by Mandy Hinkle
Have you found yourself in the midst of drama-llama? Just what is or who is drama-llama? Journey with me into the narrative of Joshua 22 to discover some key lessons for all seasons. The Israelites have been rescued from Egypt, wandered in the desert as punishment for their rebellion, Moses passed his leadership to Joshua, they have crossed the Jordan, conquered Jericho, conquered many other Canaanite kingdoms, and Joshua has finished dividing up the lands to each of the tribes. Now in Numbers 23, the tribes of Reuben, Gad, and Manasseh decided they wanted to settle in the Transjordan area(before they had conquered anything!), I don’t blame them, the ground was fertile and the land was perfect to start families! But, Moses said the abled bodied men had to first help the other tribes conquer the lands of Canaan, then they could settle. Now, to our narrative, the land is conquered and the weary warriors of Reuben, Gad, and Manasseh are honorably dismissed to go home to the Transjordan area after 7 years of war! Joshua 22 is a long chapter, but there are some extremely applicable truths we can gather from this story.
I would encourage you to read the full chapter, but here is a brief summary. Joshua commended the Reubenites, Gadites, and men of Manasseh and dismissed them. He reminded them of their covenant with God and challenged them to live lives of obedience, love, fellowship, and service. They went home, all the way on the other side of the Jordan River. Now, they built a large altar to be seen across the river as a reminder to the other tribes that they were still unified. However, the people of Israel saw this and thought they erected a rebellious altar and were ready to go to war over it. By God’s grace, Phineas (the son of Eliazer, son of Aaron) decided to go over and talk to the Reubenites, Gadites, and men of Manasseh. They quickly explained that their altar is just a reminder that they are a part of the tribes of Israel even though the Jordan river separates them. This was an acceptable answer and there was no more talk of war. They named the altar, Witness, because it is a witness between Israel that the Lord is God.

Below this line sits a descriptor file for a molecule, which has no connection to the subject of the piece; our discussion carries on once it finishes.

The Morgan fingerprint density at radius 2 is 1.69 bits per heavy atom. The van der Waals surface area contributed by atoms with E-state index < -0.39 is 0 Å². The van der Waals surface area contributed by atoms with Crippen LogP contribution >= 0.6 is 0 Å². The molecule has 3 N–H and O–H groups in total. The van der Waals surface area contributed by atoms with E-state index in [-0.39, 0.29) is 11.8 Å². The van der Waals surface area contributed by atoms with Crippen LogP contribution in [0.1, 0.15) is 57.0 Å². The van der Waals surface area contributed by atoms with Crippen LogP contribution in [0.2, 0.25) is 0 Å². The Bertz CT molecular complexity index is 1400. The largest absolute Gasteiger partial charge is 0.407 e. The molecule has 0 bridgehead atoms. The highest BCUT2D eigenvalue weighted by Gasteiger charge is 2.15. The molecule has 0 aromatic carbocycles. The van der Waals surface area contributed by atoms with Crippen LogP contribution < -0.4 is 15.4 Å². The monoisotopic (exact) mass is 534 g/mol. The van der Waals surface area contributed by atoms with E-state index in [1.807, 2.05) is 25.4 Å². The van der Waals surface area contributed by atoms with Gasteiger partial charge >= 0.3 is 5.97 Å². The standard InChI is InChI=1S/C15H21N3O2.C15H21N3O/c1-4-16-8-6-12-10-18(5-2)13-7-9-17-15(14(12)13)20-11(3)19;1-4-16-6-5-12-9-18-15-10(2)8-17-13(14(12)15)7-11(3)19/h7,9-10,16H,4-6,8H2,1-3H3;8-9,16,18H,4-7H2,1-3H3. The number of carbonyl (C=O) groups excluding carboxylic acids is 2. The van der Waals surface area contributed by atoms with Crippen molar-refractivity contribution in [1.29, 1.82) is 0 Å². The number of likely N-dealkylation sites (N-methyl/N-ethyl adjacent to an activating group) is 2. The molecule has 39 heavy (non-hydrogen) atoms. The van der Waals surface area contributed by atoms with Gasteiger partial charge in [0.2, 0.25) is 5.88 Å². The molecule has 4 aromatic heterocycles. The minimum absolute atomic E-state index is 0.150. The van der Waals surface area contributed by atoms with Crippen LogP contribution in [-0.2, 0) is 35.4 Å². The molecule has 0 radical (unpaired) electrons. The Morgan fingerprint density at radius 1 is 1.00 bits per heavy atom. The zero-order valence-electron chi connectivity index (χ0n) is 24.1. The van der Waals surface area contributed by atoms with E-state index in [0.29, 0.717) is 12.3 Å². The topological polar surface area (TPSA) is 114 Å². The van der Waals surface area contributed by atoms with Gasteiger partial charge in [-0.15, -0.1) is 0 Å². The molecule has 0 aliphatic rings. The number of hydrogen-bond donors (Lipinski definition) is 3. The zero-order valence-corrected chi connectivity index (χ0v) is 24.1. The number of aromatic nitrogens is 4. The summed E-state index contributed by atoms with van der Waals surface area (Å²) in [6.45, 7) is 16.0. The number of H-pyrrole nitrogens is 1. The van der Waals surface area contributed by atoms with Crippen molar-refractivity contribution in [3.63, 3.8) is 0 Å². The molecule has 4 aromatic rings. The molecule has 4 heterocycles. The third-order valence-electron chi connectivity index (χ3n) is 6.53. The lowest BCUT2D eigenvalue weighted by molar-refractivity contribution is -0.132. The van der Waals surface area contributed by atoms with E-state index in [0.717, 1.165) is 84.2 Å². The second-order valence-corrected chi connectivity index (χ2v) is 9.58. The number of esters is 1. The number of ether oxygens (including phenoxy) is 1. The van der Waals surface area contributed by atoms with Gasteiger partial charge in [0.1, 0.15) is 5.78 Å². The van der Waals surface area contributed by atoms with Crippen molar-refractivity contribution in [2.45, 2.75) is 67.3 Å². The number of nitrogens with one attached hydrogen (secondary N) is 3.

Now, you wonder how does some misconstrued altar in a river applicable to being a woman of Christ in the present day church? There are 4 points we can gather from our brothers in Christ from so long ago.
It is very important for believers to be diligent in preserving purity in the faith by keeping our sisters accountable (like the other Israelites when they thought the Reubenites, Gadites, and tribe of Manasseh were building a rebellious altar.)
It is wrong for us to judge others quickly- there are ALWAYS 2 sides to the story. We need to extend grace towards each other and listen instead of jumping to conclusions. Especially when it comes to things we may see on social media.
We need to have genuine and open conversations with one another in love. Galatians 6:1 says, “Brothers and sisters, if someone is caught in a sin, you who live by the Spirit should restore that person gently. But watch yourselves, or you may also be tempted.” Key word here is GENTLY!
If you have been wrongfully accused, you are encouraged to be gentle also. The tribe of Reuben, Gad, and Manasseh didn’t run to sharpen their swords and get defensive. They calmly explained their side with grace and gentleness. Proverbs 15:1 says, “A gentle answer turns away wrath, but a harsh word stirs up anger.”
Let us go and love one another, enjoy sweet fellowship with our sisters in Christ, and serve one another in obedience to God’s word! Wouldn’t it be better for us to avoid the drama-llama and have real conversations and live life together? I think so! Go and be men and women of grace and gentleness.
Resource:The Bible Knowledge Commentary, Dallas Seminary, Zuck, Roy B.; Walvoord, John F.